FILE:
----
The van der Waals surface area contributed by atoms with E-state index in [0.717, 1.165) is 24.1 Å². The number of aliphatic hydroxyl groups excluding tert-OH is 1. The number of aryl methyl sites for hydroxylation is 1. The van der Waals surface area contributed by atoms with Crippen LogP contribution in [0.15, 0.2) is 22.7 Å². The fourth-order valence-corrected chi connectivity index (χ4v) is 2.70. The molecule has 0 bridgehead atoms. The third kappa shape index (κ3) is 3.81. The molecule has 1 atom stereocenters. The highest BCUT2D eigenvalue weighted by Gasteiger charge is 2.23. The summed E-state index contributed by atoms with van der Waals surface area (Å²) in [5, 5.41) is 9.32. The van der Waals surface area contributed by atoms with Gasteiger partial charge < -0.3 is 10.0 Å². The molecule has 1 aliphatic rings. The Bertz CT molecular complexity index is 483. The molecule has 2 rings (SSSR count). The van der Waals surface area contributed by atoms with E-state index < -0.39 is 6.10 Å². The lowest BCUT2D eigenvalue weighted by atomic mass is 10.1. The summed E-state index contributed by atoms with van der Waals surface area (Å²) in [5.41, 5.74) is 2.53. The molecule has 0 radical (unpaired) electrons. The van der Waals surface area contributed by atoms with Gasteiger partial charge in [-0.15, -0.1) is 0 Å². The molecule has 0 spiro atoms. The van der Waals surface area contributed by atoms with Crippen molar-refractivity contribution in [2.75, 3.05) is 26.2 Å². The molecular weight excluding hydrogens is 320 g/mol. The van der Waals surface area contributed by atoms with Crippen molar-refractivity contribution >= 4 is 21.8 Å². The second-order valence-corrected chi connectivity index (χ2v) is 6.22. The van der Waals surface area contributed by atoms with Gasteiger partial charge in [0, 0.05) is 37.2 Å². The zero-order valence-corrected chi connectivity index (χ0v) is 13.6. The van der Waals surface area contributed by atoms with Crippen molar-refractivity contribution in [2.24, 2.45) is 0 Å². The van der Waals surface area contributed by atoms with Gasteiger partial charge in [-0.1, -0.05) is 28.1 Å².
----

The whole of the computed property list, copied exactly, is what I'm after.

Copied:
The van der Waals surface area contributed by atoms with E-state index in [0.717, 1.165) is 24.1 Å². The number of aliphatic hydroxyl groups excluding tert-OH is 1. The number of aryl methyl sites for hydroxylation is 1. The van der Waals surface area contributed by atoms with Crippen LogP contribution in [0.15, 0.2) is 22.7 Å². The fourth-order valence-corrected chi connectivity index (χ4v) is 2.70. The molecule has 0 bridgehead atoms. The third kappa shape index (κ3) is 3.81. The molecule has 1 atom stereocenters. The highest BCUT2D eigenvalue weighted by Gasteiger charge is 2.23. The summed E-state index contributed by atoms with van der Waals surface area (Å²) in [5, 5.41) is 9.32. The van der Waals surface area contributed by atoms with Gasteiger partial charge < -0.3 is 10.0 Å². The molecule has 1 aliphatic rings. The Bertz CT molecular complexity index is 483. The molecule has 2 rings (SSSR count). The van der Waals surface area contributed by atoms with E-state index < -0.39 is 6.10 Å². The lowest BCUT2D eigenvalue weighted by atomic mass is 10.1. The summed E-state index contributed by atoms with van der Waals surface area (Å²) in [5.41, 5.74) is 2.53. The molecule has 0 radical (unpaired) electrons. The van der Waals surface area contributed by atoms with Gasteiger partial charge in [-0.15, -0.1) is 0 Å². The molecule has 0 spiro atoms. The van der Waals surface area contributed by atoms with Crippen molar-refractivity contribution in [2.75, 3.05) is 26.2 Å². The molecular weight excluding hydrogens is 320 g/mol. The van der Waals surface area contributed by atoms with Crippen molar-refractivity contribution >= 4 is 21.8 Å². The second-order valence-corrected chi connectivity index (χ2v) is 6.22. The van der Waals surface area contributed by atoms with Gasteiger partial charge in [0, 0.05) is 37.2 Å². The zero-order valence-corrected chi connectivity index (χ0v) is 13.6. The van der Waals surface area contributed by atoms with Crippen molar-refractivity contribution in [2.24, 2.45) is 0 Å². The van der Waals surface area contributed by atoms with Gasteiger partial charge in [-0.1, -0.05) is 28.1 Å².